The book is like a roller coaster of some sort. It starts off really slow paced, you almost want to ditch it (Don’t make that mistake), then it gets so good, you literally cannot drop it and you find yourself reading it everywhere and then before you know it, it’s over!

You know a writer is good when you start to come up with reasons why the most horrible character is the way they are. When you start to justify the silly things a character does. Nicole made me feel things with this book and I’m thankful for that because at least I know I am still capable of feeling things.

I initially gave this book 5 stars but changed it to 4.5 stars because the ending was unnecessarily abrupt. My heart did not need all that, Nicole.

Have you read this book? Did you enjoy it?

Also, Let me know if you’d like to see more book reviews on the blog!


Freshwater – Review

Hi guys. Long time no book review! I was telling my friend last weekend that I’m not a fan of long reviews but I often have a lot to say after reading books. What a conundrum!




{The edition I read was published in Nigeria by Kachifo limited under its farafina imprint.}

ISBN: 978-978-55597-1-2


PAGES – 249

I tried hard to stay away from reviews before starting this book. I mean, I waited for over a year but I still read a few and what I gathered from them is that it’s a book about an ‘Ogbanje’ and it’s sort of an autobiography.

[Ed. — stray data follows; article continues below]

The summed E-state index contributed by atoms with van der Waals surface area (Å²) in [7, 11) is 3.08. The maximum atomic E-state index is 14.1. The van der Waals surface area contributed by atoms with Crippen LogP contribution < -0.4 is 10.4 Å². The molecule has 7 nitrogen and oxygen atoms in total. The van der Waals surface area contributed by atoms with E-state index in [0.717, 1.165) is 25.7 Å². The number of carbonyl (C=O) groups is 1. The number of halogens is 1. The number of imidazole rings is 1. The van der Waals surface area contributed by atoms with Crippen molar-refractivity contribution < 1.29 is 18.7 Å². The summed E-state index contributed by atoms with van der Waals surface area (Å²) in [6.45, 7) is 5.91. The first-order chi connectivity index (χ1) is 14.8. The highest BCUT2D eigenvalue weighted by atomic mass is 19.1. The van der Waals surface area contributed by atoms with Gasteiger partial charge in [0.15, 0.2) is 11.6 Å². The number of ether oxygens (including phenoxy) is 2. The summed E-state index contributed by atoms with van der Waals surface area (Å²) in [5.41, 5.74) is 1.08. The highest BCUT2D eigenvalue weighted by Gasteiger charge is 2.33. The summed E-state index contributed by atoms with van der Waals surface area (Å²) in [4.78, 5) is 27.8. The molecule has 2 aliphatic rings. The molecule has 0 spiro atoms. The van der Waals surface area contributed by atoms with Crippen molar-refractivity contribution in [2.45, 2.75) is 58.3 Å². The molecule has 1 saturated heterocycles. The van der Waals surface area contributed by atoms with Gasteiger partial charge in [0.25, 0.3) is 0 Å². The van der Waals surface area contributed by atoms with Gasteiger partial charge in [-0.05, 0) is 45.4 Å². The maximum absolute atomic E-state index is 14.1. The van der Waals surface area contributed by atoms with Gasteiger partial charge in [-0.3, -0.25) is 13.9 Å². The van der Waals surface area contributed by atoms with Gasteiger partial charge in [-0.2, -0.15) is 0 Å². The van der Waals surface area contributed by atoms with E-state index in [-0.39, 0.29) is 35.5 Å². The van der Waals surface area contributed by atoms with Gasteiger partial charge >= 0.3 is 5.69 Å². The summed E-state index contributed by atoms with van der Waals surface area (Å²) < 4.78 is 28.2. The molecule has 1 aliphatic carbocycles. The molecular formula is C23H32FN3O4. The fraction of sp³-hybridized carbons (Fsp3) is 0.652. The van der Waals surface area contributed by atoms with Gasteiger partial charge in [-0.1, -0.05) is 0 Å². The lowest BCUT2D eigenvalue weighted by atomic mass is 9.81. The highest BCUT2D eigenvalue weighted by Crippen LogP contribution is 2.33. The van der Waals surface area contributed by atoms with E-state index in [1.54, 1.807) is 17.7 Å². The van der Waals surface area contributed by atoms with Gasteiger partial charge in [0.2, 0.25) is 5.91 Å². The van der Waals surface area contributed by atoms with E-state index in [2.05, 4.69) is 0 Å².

I finally started reading it properly last week and I finished it in two days.

Akwaeke tells a story of a young girl Ada, an Ogbanje who was born and raised in Nigeria by her Malaysian mother, Saachi and Nigerian Father, Saul. She had a pretty traumatic childhood but most of it doesn’t come up till much later in the book. The story spans through her childhood in Nigeria up until she travelled to America for college and a few years after that. While in America, a traumatic event happened which led to a series of discoveries. The story takes us through her journey of self discovery and it was amazing to read even more so because it is the reality of the author.

I have heard the term Ogbanje before. I mean if you’re Nigerian, the term is likely not foreign. I don’t know what it means and I’ve never been interested until I read this book. I did a bit of research (ish) on that. Here is the best answer I got.

“An Ogbanje is a reincarnating spirit that causes grief or pain. They’re most often children that die stillborn, or children that die before they’re married (marriage in Igbo culture makes one ‘complete’). This spirit comes through the mother over and over, torturing her and her family. This is the most common understanding.

Ogbanje that don’t die the during infancy are believed to grow up to be very attractive and rebellious. Often troubled or troublesome children that will ultimately die early if measures aren’t taken. Because of this, many rebellious or vain children are called ‘ogbanje’. They’re also ‘special’ children while alive, often having a higher level of spiritual intuition than others. Nobody really knows if a child is Ogbanje unless they pass, and there’s a history of pre-mature death in the family. “